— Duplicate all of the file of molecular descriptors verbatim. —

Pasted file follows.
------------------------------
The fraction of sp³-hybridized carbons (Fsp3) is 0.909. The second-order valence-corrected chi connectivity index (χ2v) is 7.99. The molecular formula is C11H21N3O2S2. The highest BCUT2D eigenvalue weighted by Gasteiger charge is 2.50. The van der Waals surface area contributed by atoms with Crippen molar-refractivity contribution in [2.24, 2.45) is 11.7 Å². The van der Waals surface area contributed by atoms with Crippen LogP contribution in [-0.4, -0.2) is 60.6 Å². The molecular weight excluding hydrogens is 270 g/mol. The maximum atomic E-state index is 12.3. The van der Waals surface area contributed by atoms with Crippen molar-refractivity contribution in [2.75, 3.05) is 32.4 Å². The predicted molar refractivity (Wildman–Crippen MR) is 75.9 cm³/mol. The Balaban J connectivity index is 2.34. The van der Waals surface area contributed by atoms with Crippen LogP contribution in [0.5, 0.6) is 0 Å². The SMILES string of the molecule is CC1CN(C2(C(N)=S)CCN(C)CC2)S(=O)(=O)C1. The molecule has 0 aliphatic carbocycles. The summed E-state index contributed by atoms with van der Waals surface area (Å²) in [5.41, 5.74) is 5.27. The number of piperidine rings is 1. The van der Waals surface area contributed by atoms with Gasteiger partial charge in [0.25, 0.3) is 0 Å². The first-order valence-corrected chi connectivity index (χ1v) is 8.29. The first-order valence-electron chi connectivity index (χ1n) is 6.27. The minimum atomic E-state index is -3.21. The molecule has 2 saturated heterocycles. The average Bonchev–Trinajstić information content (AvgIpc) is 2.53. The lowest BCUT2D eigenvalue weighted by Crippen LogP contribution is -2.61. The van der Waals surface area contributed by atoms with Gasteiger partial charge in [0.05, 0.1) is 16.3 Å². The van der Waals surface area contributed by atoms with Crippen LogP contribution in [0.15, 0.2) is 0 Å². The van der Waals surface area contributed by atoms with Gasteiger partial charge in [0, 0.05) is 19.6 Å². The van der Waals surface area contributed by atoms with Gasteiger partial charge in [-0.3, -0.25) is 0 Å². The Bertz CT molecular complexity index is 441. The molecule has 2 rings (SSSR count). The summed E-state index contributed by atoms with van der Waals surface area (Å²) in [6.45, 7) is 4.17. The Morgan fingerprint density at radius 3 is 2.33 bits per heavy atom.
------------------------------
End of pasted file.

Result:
The fraction of sp³-hybridized carbons (Fsp3) is 0.909. The second-order valence-corrected chi connectivity index (χ2v) is 7.99. The molecular formula is C11H21N3O2S2. The highest BCUT2D eigenvalue weighted by Gasteiger charge is 2.50. The van der Waals surface area contributed by atoms with Crippen molar-refractivity contribution in [2.24, 2.45) is 11.7 Å². The van der Waals surface area contributed by atoms with Crippen LogP contribution in [-0.4, -0.2) is 60.6 Å². The molecular weight excluding hydrogens is 270 g/mol. The maximum atomic E-state index is 12.3. The van der Waals surface area contributed by atoms with Crippen molar-refractivity contribution in [2.75, 3.05) is 32.4 Å². The predicted molar refractivity (Wildman–Crippen MR) is 75.9 cm³/mol. The Balaban J connectivity index is 2.34. The van der Waals surface area contributed by atoms with Crippen LogP contribution in [0.5, 0.6) is 0 Å². The SMILES string of the molecule is CC1CN(C2(C(N)=S)CCN(C)CC2)S(=O)(=O)C1. The molecule has 0 aliphatic carbocycles. The summed E-state index contributed by atoms with van der Waals surface area (Å²) in [5.41, 5.74) is 5.27. The number of piperidine rings is 1. The van der Waals surface area contributed by atoms with Gasteiger partial charge in [0.25, 0.3) is 0 Å². The first-order valence-corrected chi connectivity index (χ1v) is 8.29. The first-order valence-electron chi connectivity index (χ1n) is 6.27. The minimum atomic E-state index is -3.21. The molecule has 2 saturated heterocycles. The average Bonchev–Trinajstić information content (AvgIpc) is 2.53. The lowest BCUT2D eigenvalue weighted by Crippen LogP contribution is -2.61. The van der Waals surface area contributed by atoms with Gasteiger partial charge in [0.05, 0.1) is 16.3 Å². The van der Waals surface area contributed by atoms with Crippen LogP contribution in [0.15, 0.2) is 0 Å². The van der Waals surface area contributed by atoms with Gasteiger partial charge in [0, 0.05) is 19.6 Å². The van der Waals surface area contributed by atoms with Gasteiger partial charge in [-0.3, -0.25) is 0 Å². The Bertz CT molecular complexity index is 441. The molecule has 2 rings (SSSR count). The summed E-state index contributed by atoms with van der Waals surface area (Å²) in [6.45, 7) is 4.17. The Morgan fingerprint density at radius 3 is 2.33 bits per heavy atom.